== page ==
Park rolls out plan to keep nation’s debt in balancePresident Park Geun-hye yesterday vowed to restore the fiscal balance during her presidency, setting goals to maintain the government debt at the current amount and reform the pension system.
Park yesterday hosted the national fiscal strategy meeting at the Blue House with her entire cabinet to review her predecessor’s financial management and set forth the fiscal target for the next five years of her government. The newly elected chief policy maker of the ruling Saenuri Party also joined the session.
In this first fiscal strategy conference, the larger framework and direction of the Park administration’s financial management plan were to be discussed, the Ministry of Strategy and Finance said in a press release.
Different from the annual meetings in the past, yesterday’s conference aimed at not only discussing the mid-term fiscal target but also the plan to make investments and raise resources to implement Park’s presidential pledges such as free medical care for four major diseases and basic pension allowances for senior citizens.
“In the past, a president often makes promises during campaigns but carries out projects separately after his term starts,” Park said yesterday. “But my government will implement the promises at all cost through strong financial support.”
Park’s presidential pledges are expected to cost about 135 trillion won ($120.7 billion), and her transition team presented a plan to raise 53 trillion won by increasing tax revenue and another 82 trillion won through restructuring of expenditures. Yesterday’s meeting was intended to create the specific blueprints for the plan.
In her opening remarks, Park talked about fiscal balance, pointing out that the long-term situation is not favorable when taking into account the aging society and cost of unification.
“The government will first restore balanced finances during my term,” she said. “We will manage government debt at the mid-30 percent level and carry out pension reform in line with a more precise long-term fiscal target.”
As of the end of last year, the government debt was recorded at 445.2 trillion won, or 34.8 percent of the gross domestic product. The ratio is expected to grow to 36.2 percent by the end of this year, and Park aims to keep it at that level.
Kim Haing, Park’s spokeswoman, said yesterday that the strategy meeting shows the government’s commitment to follow through with her pledges without shifting the burden to the future generation.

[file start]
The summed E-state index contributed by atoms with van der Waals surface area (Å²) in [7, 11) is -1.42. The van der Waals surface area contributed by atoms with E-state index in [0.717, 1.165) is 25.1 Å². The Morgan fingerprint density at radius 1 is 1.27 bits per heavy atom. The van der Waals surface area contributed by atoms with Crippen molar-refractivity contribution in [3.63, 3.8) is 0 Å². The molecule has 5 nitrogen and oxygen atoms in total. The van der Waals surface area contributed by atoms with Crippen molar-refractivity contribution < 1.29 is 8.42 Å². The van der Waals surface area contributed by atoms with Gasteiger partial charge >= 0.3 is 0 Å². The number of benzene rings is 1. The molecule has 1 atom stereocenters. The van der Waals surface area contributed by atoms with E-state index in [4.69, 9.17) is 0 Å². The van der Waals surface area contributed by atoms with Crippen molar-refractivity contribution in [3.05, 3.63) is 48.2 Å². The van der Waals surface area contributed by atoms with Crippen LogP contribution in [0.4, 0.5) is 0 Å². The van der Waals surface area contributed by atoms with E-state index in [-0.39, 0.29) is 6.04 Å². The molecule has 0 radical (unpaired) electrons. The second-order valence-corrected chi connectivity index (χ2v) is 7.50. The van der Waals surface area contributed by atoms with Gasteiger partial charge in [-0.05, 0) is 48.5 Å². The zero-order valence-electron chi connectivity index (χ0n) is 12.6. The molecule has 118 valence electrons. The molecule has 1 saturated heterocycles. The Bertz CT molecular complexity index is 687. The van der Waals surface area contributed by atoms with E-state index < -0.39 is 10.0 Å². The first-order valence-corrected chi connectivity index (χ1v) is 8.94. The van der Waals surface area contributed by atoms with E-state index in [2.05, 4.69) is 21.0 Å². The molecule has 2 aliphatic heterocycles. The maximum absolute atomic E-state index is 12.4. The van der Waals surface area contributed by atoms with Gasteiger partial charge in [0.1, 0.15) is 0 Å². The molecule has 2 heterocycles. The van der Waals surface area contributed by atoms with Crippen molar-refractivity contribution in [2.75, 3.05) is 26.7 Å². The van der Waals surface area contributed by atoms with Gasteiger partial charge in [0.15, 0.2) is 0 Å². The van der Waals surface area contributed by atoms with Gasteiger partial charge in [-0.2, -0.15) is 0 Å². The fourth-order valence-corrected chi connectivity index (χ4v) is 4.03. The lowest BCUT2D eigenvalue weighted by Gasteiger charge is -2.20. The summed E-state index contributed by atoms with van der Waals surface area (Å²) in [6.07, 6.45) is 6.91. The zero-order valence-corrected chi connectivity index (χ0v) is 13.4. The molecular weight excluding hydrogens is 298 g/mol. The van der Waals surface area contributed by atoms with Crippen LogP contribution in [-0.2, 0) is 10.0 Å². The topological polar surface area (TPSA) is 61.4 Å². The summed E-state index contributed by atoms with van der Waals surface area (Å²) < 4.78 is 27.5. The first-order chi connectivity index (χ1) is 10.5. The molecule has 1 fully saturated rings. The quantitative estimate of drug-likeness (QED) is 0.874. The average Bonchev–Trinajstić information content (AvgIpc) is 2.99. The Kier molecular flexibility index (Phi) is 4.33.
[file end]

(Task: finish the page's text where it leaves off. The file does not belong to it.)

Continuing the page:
According to Kim, Park issued specific requests to her ministers on their efforts to reform government finance.
“Raising the budget to implement the pledges early in my term such as in 2014 and 2015 is desirable because it can demonstrate our commitment to the people,” Park was quoted as saying by Kim. “But it is necessary to take economic conditions into account.”
She particularly showed concerns that a dramatic cut in infrastructure investments could worsen economic sentiment because the situation will continue to be tough this year and next year.
Park also said it is crucial for the government to win the public consensus on expenditure restructuring and taxation reform because complaints are destined to rise.
She urged the ministers to publicize problems associated with the system after conducting objective, in-depth evaluations by experts and require the process for major projects in the future.
Park also stressed that major projects promised for regions outside Seoul must be implemented fully and quickly because regional economies are facing more serious hardship, urging the Finance Ministry to take necessary steps.
Regarding the controversy surrounding her plan to cut the defense budget, Park said it is necessary to carry out bold reforms. Due to the escalating war threats by North Korea, concerns rose as her plan to slash the defense budget was revealed to fund welfare pledges.
“The government asked every year for a defense budget with an increase rate higher than that of the government budget,” Park said. “But the National Assembly often made large cuts. It is necessary to have reinforced feasibility studies in advance for major arms purchases and to oversee the ongoing projects thoroughly.”
She also urged the military to make bold moves to outsource noncombat procurement programs such as meal services to competitive civilian contractors.
By Ser Myo-ja [firstname.lastname@example.org]